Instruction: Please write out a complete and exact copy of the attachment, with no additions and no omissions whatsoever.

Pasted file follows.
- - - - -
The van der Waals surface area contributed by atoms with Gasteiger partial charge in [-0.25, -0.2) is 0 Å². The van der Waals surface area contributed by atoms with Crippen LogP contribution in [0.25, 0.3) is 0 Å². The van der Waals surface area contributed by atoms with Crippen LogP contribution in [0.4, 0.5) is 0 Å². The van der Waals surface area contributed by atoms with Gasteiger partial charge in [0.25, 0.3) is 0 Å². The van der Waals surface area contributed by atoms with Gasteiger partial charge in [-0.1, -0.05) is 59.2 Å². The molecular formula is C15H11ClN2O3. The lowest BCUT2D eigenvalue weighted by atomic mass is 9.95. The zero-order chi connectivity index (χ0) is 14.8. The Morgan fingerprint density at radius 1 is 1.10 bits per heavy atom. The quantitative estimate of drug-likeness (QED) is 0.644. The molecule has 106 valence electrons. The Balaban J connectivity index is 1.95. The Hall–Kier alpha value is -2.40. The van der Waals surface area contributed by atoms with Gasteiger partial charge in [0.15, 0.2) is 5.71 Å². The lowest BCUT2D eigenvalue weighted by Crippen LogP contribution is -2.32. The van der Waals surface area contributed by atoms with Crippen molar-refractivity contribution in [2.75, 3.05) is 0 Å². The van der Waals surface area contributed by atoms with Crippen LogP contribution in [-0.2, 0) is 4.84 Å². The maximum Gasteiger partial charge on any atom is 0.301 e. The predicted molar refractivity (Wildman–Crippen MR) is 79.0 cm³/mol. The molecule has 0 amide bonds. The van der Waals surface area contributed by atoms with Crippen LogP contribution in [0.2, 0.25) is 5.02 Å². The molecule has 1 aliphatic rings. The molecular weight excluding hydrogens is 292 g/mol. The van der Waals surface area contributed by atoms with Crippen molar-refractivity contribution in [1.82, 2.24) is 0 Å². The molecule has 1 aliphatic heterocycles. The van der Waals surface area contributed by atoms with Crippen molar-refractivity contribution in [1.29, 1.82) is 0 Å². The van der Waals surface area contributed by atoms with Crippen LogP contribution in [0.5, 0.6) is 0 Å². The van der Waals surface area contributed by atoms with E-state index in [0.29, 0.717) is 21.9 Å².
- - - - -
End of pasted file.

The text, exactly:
The van der Waals surface area contributed by atoms with Gasteiger partial charge in [-0.25, -0.2) is 0 Å². The van der Waals surface area contributed by atoms with Crippen LogP contribution in [0.25, 0.3) is 0 Å². The van der Waals surface area contributed by atoms with Crippen LogP contribution in [0.4, 0.5) is 0 Å². The van der Waals surface area contributed by atoms with Gasteiger partial charge in [0.25, 0.3) is 0 Å². The van der Waals surface area contributed by atoms with Gasteiger partial charge in [-0.1, -0.05) is 59.2 Å². The molecular formula is C15H11ClN2O3. The lowest BCUT2D eigenvalue weighted by atomic mass is 9.95. The zero-order chi connectivity index (χ0) is 14.8. The Morgan fingerprint density at radius 1 is 1.10 bits per heavy atom. The quantitative estimate of drug-likeness (QED) is 0.644. The molecule has 106 valence electrons. The Balaban J connectivity index is 1.95. The Hall–Kier alpha value is -2.40. The van der Waals surface area contributed by atoms with Gasteiger partial charge in [0.15, 0.2) is 5.71 Å². The lowest BCUT2D eigenvalue weighted by Crippen LogP contribution is -2.32. The van der Waals surface area contributed by atoms with Crippen molar-refractivity contribution in [2.75, 3.05) is 0 Å². The van der Waals surface area contributed by atoms with Crippen LogP contribution in [-0.2, 0) is 4.84 Å². The maximum Gasteiger partial charge on any atom is 0.301 e. The predicted molar refractivity (Wildman–Crippen MR) is 79.0 cm³/mol. The molecule has 0 amide bonds. The van der Waals surface area contributed by atoms with Crippen LogP contribution in [0.2, 0.25) is 5.02 Å². The molecule has 1 aliphatic rings. The molecular weight excluding hydrogens is 292 g/mol. The van der Waals surface area contributed by atoms with Crippen molar-refractivity contribution in [1.82, 2.24) is 0 Å². The molecule has 1 aliphatic heterocycles. The van der Waals surface area contributed by atoms with Crippen molar-refractivity contribution in [1.29, 1.82) is 0 Å². The van der Waals surface area contributed by atoms with Crippen LogP contribution in [0.5, 0.6) is 0 Å². The van der Waals surface area contributed by atoms with E-state index in [0.29, 0.717) is 21.9 Å².